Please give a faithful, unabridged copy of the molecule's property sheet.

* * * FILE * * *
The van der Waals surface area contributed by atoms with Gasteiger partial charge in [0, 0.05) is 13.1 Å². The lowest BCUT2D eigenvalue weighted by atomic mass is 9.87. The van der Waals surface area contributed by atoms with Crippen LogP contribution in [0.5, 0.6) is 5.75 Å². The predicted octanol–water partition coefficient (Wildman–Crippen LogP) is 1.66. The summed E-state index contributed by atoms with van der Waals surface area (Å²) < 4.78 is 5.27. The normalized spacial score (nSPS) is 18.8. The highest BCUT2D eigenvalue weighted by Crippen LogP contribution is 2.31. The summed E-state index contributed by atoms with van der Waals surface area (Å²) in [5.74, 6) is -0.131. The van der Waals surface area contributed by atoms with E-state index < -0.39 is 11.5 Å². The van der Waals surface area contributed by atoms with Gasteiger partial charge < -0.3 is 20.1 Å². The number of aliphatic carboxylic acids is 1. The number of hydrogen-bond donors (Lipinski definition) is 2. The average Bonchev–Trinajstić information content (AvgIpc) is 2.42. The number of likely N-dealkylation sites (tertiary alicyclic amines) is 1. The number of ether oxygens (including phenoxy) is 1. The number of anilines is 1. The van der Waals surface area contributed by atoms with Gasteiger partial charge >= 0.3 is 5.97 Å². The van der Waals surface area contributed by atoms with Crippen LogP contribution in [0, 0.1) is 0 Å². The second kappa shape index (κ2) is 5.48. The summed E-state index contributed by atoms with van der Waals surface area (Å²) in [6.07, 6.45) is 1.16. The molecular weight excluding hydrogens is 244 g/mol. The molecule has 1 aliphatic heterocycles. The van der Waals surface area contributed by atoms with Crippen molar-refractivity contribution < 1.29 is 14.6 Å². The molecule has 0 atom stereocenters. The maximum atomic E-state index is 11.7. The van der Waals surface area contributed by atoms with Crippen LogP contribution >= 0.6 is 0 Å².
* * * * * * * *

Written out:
The van der Waals surface area contributed by atoms with Gasteiger partial charge in [0, 0.05) is 13.1 Å². The lowest BCUT2D eigenvalue weighted by atomic mass is 9.87. The van der Waals surface area contributed by atoms with Crippen LogP contribution in [0.5, 0.6) is 5.75 Å². The predicted octanol–water partition coefficient (Wildman–Crippen LogP) is 1.66. The summed E-state index contributed by atoms with van der Waals surface area (Å²) < 4.78 is 5.27. The normalized spacial score (nSPS) is 18.8. The highest BCUT2D eigenvalue weighted by Crippen LogP contribution is 2.31. The summed E-state index contributed by atoms with van der Waals surface area (Å²) in [5.74, 6) is -0.131. The van der Waals surface area contributed by atoms with E-state index < -0.39 is 11.5 Å². The van der Waals surface area contributed by atoms with Gasteiger partial charge < -0.3 is 20.1 Å². The number of aliphatic carboxylic acids is 1. The number of hydrogen-bond donors (Lipinski definition) is 2. The average Bonchev–Trinajstić information content (AvgIpc) is 2.42. The number of likely N-dealkylation sites (tertiary alicyclic amines) is 1. The number of ether oxygens (including phenoxy) is 1. The number of anilines is 1. The van der Waals surface area contributed by atoms with Gasteiger partial charge >= 0.3 is 5.97 Å². The van der Waals surface area contributed by atoms with Crippen LogP contribution in [0, 0.1) is 0 Å². The second kappa shape index (κ2) is 5.48. The summed E-state index contributed by atoms with van der Waals surface area (Å²) in [6.07, 6.45) is 1.16. The molecular weight excluding hydrogens is 244 g/mol. The molecule has 1 aliphatic heterocycles. The van der Waals surface area contributed by atoms with Crippen molar-refractivity contribution < 1.29 is 14.6 Å². The molecule has 0 atom stereocenters. The maximum atomic E-state index is 11.7. The van der Waals surface area contributed by atoms with Crippen LogP contribution >= 0.6 is 0 Å².